1000PS Ferrari SF90 Spider is also its first hybrid drop-top
After debuting the Ferrari SF90 Stradale as its fastest production mid-engined car last year, Ferrari has now lopped its roof off to create the Ferrari SF90 Spider. With this the SF90 Spider also becomes the first hybrid convertible from the Maranello outfit.
The SF90 Spider features a retractable hardtop that can raise or lower in 14s. Not content on just leaving it at that, Ferrari's designers also ensured that the new roof retains the SF90 Stradale's design in profile when stowed and that the engine's glass cover could still be incorporated. Changes to the bodywork and aero package to accommodate the new droptop are slimmer A-pillars, and a newly designed cooling vents for the engine. Ferrari chose a hardtop over a softtop because it wouldn't deform at speed and also improve cabin noise insulation. This roof mechanism only takes up 100 litres of space here, against the at least 150 litres elsewhere.
The SF90 Spider retains the Stradale's complex and deeply impressive powertrain. The SF90's motor is a development of the one found in the 488 GTB. Significant modifications mean that it makes 780PS, as compared to 710PS in the Pista. This is paired with three electric motors. The biggest one sits in the middle of the car, paired with a new eight-speed DCT that shifts 30 per cent quicker. The other two motors are placed on the front axle giving the SF90 Spider AWD and torque vectoring capabilities. Combined they make 220PS, powered by a 7.9 kWh lithium-ion battery. The overall output is 1000PS, more than the LaFerrari. The SF90 can get from 0 to 100 kmph in 2.5s and to 200 kmph in 6.7s. The hypercar can do 25 km in electric power only, and reach 135 kmph in this mode. Top speed is 340 kmph.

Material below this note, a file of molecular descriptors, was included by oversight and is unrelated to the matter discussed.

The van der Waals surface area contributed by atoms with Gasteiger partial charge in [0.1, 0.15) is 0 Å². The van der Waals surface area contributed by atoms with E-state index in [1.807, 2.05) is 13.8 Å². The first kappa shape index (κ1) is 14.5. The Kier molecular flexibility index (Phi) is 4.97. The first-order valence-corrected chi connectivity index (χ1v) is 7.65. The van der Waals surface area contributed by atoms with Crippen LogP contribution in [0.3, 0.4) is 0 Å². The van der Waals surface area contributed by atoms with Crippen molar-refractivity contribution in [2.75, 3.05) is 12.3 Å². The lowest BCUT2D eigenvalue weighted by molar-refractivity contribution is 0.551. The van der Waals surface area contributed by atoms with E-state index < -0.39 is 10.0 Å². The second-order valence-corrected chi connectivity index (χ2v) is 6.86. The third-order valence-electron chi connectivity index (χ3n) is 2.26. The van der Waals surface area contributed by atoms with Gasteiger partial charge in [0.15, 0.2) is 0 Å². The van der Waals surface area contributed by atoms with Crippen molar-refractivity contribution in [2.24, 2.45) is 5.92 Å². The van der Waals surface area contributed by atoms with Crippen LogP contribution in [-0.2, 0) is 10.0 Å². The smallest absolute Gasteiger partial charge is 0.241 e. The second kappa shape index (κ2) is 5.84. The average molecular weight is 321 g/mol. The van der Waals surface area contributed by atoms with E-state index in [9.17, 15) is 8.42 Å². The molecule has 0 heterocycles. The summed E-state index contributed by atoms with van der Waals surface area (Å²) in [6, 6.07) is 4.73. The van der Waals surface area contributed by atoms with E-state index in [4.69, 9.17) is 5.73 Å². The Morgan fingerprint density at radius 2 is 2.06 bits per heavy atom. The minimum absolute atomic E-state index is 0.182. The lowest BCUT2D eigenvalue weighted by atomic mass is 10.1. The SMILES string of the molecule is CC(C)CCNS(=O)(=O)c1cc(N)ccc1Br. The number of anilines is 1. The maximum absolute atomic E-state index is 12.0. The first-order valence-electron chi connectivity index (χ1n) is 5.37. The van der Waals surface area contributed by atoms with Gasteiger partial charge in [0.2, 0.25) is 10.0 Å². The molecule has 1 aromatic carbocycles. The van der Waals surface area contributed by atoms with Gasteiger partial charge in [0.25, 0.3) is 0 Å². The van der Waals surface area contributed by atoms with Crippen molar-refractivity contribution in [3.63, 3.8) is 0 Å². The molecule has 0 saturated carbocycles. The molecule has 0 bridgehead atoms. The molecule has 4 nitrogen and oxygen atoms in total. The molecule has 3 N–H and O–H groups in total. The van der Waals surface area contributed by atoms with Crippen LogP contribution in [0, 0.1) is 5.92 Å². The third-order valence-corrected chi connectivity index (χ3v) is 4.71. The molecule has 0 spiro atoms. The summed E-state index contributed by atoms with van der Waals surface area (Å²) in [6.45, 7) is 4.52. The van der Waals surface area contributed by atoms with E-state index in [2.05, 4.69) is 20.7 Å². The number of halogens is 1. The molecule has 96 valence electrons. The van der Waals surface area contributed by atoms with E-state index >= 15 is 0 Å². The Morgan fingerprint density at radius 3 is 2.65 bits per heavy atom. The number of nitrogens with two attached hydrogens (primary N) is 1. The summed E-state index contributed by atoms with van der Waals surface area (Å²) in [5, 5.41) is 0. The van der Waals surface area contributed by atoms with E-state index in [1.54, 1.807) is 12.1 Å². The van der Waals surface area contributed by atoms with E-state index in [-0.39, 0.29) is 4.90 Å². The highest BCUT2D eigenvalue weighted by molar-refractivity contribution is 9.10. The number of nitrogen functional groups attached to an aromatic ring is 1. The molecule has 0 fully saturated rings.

The SF90 Stradale's extensive aerodynamic enhancements have carried over to the Spider as well. Highlights are the underbody vortex generators fed by the split front bumper design and slightly raised front section. There is also the forged alloy wheel with the incorporated fins to ease pressure in the wheel arches. Finally, the most prominent aero addition is the shut-off Gurney at the rear of the car. Placed after the engine cover, this incorporates a movable wedged panel at the end of the car to manage airflow according to driving conditions.
The interiors carry over the new, minimalistic, touch-heavy theme from the SF90 Stradale with the touchpad equipped steering wheel buttons and the 16-inch curved display. Also seen here is the slim centre console with the gearbox controls arranged in the style of Ferrari's iconic gated shifters.
The Ferrari SF90 Spider is now on sale internationally.